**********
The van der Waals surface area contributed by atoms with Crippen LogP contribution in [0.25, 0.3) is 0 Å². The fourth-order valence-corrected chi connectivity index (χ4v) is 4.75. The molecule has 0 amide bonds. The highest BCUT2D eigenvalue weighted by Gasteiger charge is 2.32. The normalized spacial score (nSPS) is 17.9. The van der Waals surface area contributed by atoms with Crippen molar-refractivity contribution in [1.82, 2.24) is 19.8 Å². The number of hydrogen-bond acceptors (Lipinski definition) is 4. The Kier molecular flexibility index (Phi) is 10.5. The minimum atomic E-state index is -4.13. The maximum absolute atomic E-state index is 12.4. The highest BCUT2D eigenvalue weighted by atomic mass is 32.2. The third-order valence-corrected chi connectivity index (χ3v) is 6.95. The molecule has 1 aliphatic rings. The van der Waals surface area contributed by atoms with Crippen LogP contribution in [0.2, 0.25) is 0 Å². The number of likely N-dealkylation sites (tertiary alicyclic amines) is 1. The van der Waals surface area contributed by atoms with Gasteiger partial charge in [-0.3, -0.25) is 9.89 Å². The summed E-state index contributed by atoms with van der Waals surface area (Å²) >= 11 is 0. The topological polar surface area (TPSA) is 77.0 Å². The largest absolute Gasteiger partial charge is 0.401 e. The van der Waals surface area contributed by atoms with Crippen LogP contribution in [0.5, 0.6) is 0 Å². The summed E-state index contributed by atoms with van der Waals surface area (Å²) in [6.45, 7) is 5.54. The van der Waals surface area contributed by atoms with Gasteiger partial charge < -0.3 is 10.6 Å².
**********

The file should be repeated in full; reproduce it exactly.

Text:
The van der Waals surface area contributed by atoms with Crippen LogP contribution in [0.25, 0.3) is 0 Å². The fourth-order valence-corrected chi connectivity index (χ4v) is 4.75. The molecule has 0 amide bonds. The highest BCUT2D eigenvalue weighted by Gasteiger charge is 2.32. The normalized spacial score (nSPS) is 17.9. The van der Waals surface area contributed by atoms with Crippen molar-refractivity contribution in [1.82, 2.24) is 19.8 Å². The number of hydrogen-bond acceptors (Lipinski definition) is 4. The Kier molecular flexibility index (Phi) is 10.5. The minimum atomic E-state index is -4.13. The maximum absolute atomic E-state index is 12.4. The highest BCUT2D eigenvalue weighted by atomic mass is 32.2. The third-order valence-corrected chi connectivity index (χ3v) is 6.95. The molecule has 1 aliphatic rings. The van der Waals surface area contributed by atoms with Crippen LogP contribution in [0.2, 0.25) is 0 Å². The number of likely N-dealkylation sites (tertiary alicyclic amines) is 1. The van der Waals surface area contributed by atoms with Gasteiger partial charge in [-0.3, -0.25) is 9.89 Å². The summed E-state index contributed by atoms with van der Waals surface area (Å²) >= 11 is 0. The topological polar surface area (TPSA) is 77.0 Å². The largest absolute Gasteiger partial charge is 0.401 e. The van der Waals surface area contributed by atoms with Crippen LogP contribution in [0.5, 0.6) is 0 Å². The summed E-state index contributed by atoms with van der Waals surface area (Å²) in [6.45, 7) is 5.54. The van der Waals surface area contributed by atoms with Gasteiger partial charge < -0.3 is 10.6 Å².